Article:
The following is a summary of the life of Harlan Page (1791-18) from Memoirs of Harlan Page: The Power of Prayer and Personal Effort for the Souls of Individuals. I would greatly encourage you to read this book–it is a real encouragement in the Lord’s work. You can get a free PDF here or buy a copy here.

It may not be unimportant to bring together some of the characteristics of his efforts to honor Christ in the salvation of individuals, as illustrated in the preceding history.

It was the burden of his heart, and the purpose of his life. When engaged in his usual business, the religious welfare of persons with whose state he had become acquainted, was generally pressing on his mind; and it is now known, that for several years before he died he almost always had by him a memorandum of the names and residence of a few individuals with whom he was to converse. On these he would call, as he went to and from his office, or religious meetings; and if no names were on this list, he felt that he was doing little good. He also uniformly had in his hat more or less awakening tracts, that he might present as he should judge them adapted to the state of those he met. Not unfrequently he would seize a few moments from his usual occupation, to go out and address some individual; and when the business of the day was closed, he hastened to some meeting or other religious engagement for the evening. It is believed that an entire month has frequently elapsed, during which he did not sit down for an hour, even in the bosom of his own family, to relax his mind, or rest. Every evidence of good accomplished gave him new joy; and every opening for usefulness added a new impulse to his efforts. He felt that, under God, the eternal joy or woe of immortal souls depended on his fidelity. Each evening and each hour brought its duties, which he felt could not be neglected or postponed. The present duty was still before him; and though “faint,” he was still “pursuing.” His labors on the Sabbath were not less exhausting than on other days; and he doubtless thus failed of obtaining that “compensation for toil,” which the animal constitution requires, and which is essential to a long life.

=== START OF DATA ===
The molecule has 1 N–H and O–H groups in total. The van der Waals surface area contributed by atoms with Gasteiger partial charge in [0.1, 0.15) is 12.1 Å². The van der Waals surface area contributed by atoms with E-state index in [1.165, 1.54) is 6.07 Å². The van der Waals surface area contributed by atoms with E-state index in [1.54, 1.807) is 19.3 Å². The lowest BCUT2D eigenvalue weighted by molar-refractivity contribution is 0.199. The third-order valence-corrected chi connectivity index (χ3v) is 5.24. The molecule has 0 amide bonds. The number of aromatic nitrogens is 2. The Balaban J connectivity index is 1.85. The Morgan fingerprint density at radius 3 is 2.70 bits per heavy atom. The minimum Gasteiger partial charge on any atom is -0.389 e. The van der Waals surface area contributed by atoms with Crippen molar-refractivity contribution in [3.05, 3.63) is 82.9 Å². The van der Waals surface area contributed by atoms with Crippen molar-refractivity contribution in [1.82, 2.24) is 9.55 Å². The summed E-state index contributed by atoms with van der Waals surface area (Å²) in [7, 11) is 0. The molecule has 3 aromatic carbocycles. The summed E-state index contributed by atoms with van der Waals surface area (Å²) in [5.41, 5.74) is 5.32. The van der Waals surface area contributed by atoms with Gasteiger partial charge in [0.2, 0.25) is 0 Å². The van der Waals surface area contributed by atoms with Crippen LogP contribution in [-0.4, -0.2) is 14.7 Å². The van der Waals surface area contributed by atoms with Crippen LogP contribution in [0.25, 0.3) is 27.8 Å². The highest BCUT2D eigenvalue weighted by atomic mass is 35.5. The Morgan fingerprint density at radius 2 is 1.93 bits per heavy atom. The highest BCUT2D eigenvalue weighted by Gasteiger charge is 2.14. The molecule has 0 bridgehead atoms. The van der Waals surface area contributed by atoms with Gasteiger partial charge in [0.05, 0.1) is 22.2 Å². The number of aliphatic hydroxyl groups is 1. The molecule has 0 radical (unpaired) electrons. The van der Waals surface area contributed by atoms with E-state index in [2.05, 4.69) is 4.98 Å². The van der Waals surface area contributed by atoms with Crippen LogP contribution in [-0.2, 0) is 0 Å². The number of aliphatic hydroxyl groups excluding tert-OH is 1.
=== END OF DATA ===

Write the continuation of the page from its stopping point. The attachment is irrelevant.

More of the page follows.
When urged, at the close of a day of fatigue, to spare himself and spend the evening at home, he would say, “Don’t attempt to persuade me away from duty. I have motive enough within myself to tempt me to enjoy repose with my family; but that will not save souls.” A little previous to his last sickness, as he returned from church coughing, he was asked if he had not spoken too much in, the Sabbath school: “perhaps I have,” he replied; “but how could I help it, when all eyes were fixed, and the children seemed to devour every word I said ?”